I’m hearing the word “coachability” a lot more recently in my supervision groups. For example, “I should have gone with my instinct and turned the client down – he’s not coachable.”
There are two schools of thought around this. One is that no-one is uncoachable. The issue is whether this coach is the right coach for this client. This perspective focuses on the ability or other characteristics of the coach. For example, a sociopathic manager, who views the coach as just one more person to manipulate, may be more responsive to someone with significantly higher status than themselves.
The other is that we need to be more specific about what we mean by coachability. A definition I offer is inability to engage substantially with coaching process. This inability may derive from multiple factors, but one of the key factors may be the ability or inability to be self-honest. Without introspection, change is only external, while coaching relies upon internal change to create external change.
Another factor may relate to intent, on a scale from benevolent to malevolent. A high narcissist, whose self-image is built around reputation for philanthropy, may achieve an alignment between self-interest and other-interest. They may therefore be coachable, where they perceive the relationship to be useful in achieving their objectives. A narcissist or sociopath without that balance is likely only to engage with the coaching process at a superficial level, cherry-picking where he or she can obtain an advantage, but not addressing any fundamental issues.
The word substantially in my definition provides a pragmatic distinction. What that means in a specific context will vary considerably. That’s where the coach’s personal judgement comes in. There’s no universal measure we can apply, but we can consider:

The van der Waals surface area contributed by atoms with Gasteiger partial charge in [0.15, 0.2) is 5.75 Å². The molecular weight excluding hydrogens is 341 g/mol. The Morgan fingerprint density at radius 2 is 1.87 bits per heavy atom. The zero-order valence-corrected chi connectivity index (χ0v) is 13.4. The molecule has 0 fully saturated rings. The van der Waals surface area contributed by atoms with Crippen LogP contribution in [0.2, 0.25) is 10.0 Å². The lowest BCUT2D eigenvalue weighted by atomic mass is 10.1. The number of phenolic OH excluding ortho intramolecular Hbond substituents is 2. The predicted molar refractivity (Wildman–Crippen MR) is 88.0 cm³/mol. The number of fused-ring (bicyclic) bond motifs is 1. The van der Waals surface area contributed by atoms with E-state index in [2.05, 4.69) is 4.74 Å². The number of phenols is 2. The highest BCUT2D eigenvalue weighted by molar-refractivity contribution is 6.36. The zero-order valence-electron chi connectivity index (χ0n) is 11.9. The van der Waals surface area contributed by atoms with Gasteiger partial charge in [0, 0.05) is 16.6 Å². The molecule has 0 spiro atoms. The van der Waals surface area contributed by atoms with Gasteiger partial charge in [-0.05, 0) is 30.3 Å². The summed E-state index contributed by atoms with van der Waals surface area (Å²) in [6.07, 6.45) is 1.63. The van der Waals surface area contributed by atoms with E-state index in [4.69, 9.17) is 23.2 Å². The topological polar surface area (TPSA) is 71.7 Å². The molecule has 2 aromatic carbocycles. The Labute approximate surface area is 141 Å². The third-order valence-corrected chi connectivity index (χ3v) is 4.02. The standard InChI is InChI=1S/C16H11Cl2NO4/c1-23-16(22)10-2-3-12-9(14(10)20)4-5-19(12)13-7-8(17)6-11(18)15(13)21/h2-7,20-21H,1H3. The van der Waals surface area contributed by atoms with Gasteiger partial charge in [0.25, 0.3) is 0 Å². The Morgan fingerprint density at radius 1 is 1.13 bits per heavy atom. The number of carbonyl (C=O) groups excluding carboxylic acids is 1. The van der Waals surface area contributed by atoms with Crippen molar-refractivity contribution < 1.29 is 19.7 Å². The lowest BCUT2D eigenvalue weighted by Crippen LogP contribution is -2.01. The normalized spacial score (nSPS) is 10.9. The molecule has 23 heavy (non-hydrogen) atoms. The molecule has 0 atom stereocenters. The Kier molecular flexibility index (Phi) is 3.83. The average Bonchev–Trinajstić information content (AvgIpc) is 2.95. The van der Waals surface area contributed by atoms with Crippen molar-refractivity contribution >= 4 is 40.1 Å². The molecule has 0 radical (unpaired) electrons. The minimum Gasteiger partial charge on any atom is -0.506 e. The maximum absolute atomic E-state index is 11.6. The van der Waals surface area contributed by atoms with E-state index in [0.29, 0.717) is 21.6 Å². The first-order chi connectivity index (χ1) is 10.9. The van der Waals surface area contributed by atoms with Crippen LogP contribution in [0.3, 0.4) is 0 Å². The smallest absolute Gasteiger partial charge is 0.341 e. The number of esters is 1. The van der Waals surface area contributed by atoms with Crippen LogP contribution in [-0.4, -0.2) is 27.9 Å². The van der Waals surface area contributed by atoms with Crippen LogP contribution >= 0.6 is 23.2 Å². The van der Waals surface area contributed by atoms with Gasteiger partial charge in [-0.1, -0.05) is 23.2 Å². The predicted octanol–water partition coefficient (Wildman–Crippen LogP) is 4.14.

- How ready is this person to engage with the coaching process?
- Given the scale of the likely positive change that the coaching may stimulate, is this a good use of the coach’s skills and time? (For example, in some cases, a small change in a powerful individual may have a positive effect on many other lives than the clients’ own.)
- Will coaching this person serve the greater good? (For example, is it ethical for a coach to support the career progress of a malevolent sociopath? Or could we help a malevolent sociopath become a philanthropic one?)
- To what extent might my liking or disliking the person be affecting my judgement?
- To what extent are the characteristics I see in this client their own, rather than those of the climate, in which they are nested? (I have seen managers with abhorrent behaviour change radically when transplanted into a more humane environment.)
In summary, it’s all more complicated than a simple decision of “coachable or not?”. Which is one very good reason for coaches automatically to take situations, such as this, to supervision.
© David Clutterbuck 2023